Featured Interview With Emilia Rosa
Tell us a little about yourself. Where were you raised? Where do you live now?
I was born in California from Brazilian parents. My father was studying at Stanford University and had the whole family in the US for two years. We moved back and I lived in three different states in Brazil. I lived in the city of Rio de Janeiro for many years and my love for the sea comes from that time. My parents come from the southernmost state of Brazil, Rio Grande do Sul–frontier with Uruguay, cowboy country. I moved back to the US and lived two years in Florida. I now live in Northern Ohio. We have two pets: Paco, a feisty Chihuahua, and Bandit, a troublesome mix-Chihuahua. My daughter, who was born in south of Brazil, lives in Louisiana. My relatives live in two states: Rio de Janeiro and Rio Grande do Sul.
At what age did you realize your fascination with books? When did you start writing?
I studied French, English, Spanish and Italian while living in Brazil and read in those languages—all kinds/genres. I started reading books in high school. I read at least one book per week. Later on, I’d have three or four books at the same time. Nowadays, with researching for my novels and writing, I unfortunately don’t have much time, but still always have at least one book handy. I wrote poetry when I was a kid, but didn’t keep anything. A few years ago, I started to write poetry and it was published by local publishing houses. I also won first prize in a library poetry contest; I had submitted to that poetry contest every year since and have won second and third prizes more than one.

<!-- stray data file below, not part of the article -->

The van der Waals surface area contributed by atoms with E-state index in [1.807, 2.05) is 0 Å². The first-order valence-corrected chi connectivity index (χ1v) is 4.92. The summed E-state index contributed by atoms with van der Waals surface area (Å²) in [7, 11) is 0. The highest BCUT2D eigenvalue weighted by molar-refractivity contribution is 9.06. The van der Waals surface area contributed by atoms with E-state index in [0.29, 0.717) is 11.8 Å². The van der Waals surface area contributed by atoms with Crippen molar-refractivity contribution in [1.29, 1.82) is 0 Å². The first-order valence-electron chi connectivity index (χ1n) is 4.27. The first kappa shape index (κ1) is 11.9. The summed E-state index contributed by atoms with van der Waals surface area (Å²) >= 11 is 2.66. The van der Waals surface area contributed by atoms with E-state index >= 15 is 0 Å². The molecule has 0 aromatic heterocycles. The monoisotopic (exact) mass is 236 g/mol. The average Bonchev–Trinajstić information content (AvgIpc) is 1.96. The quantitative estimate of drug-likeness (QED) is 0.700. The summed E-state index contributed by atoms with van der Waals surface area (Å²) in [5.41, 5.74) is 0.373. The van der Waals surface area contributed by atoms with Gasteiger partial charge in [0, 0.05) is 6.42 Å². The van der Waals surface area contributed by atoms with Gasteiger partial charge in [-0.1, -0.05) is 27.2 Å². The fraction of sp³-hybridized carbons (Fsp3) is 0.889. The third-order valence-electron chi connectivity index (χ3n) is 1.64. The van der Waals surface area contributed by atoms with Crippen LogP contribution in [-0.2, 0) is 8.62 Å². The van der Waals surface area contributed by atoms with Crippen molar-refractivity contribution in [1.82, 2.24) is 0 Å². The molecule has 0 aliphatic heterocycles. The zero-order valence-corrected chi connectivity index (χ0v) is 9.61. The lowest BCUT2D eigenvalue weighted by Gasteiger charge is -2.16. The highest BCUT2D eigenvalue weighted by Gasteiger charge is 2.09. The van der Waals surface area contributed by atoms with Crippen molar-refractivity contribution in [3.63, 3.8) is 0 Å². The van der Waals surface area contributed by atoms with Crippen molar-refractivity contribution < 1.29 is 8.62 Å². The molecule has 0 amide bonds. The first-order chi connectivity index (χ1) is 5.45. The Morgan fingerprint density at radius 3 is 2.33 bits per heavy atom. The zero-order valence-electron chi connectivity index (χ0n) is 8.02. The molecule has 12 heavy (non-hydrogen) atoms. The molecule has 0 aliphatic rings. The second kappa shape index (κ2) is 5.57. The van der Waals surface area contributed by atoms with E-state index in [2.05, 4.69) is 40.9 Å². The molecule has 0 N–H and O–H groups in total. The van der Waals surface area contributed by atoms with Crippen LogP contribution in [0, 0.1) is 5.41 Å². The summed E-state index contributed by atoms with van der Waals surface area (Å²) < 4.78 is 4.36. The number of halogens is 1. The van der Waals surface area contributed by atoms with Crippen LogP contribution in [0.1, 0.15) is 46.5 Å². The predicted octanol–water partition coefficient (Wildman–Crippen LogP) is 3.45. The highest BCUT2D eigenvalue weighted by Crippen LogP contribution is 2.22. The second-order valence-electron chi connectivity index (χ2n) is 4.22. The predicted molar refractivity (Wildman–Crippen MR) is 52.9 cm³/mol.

Who are your favorite authors to read? What is your favorite genre to read. Who Inspires you in your writings?
For several years I have been favoring books from the Golden Age of detective/mystery novels. I love their sense of humor and the lack of gritty, graphic details. My favorite authors are many. A few of them: Jane Austen (OK, not a mystery writer), Agatha Christie, Balduin Groller, Margery Allingham, F. Van Wyck Mason, Dorothy L. Sayers, R. Austin Freeman, Sax Rohmer, G. K. Chesterton, and, of course, Arthur Conan Doyle. I like to be entertained, not depressed by what I read. So, and although I don’t have their talent, their light prose and humor inspired me to instill the same style in my stories.
Tell us a little about your latest book?
In the previous novel, FINDING CRISTINA, the beautiful young Cristina found her true identity, her parentage and the love of her life. In this sequel, after moving to New York City with her husband, she gives birth to her son. She and her new family travel by ocean liner to Rio de Janeiro, her childhood home, to visit the woman who raised her. On this trip, and upon their arrival, strange happenings occur that threaten Cristina, her husband Robert and their future together. The young couple find themselves separated and battling for their identity and to be reunited. They fail to recognize that there is a nefarious adversary as they struggle for their future. Will they overcome the obstacles thrown in their path as they build A New Life?
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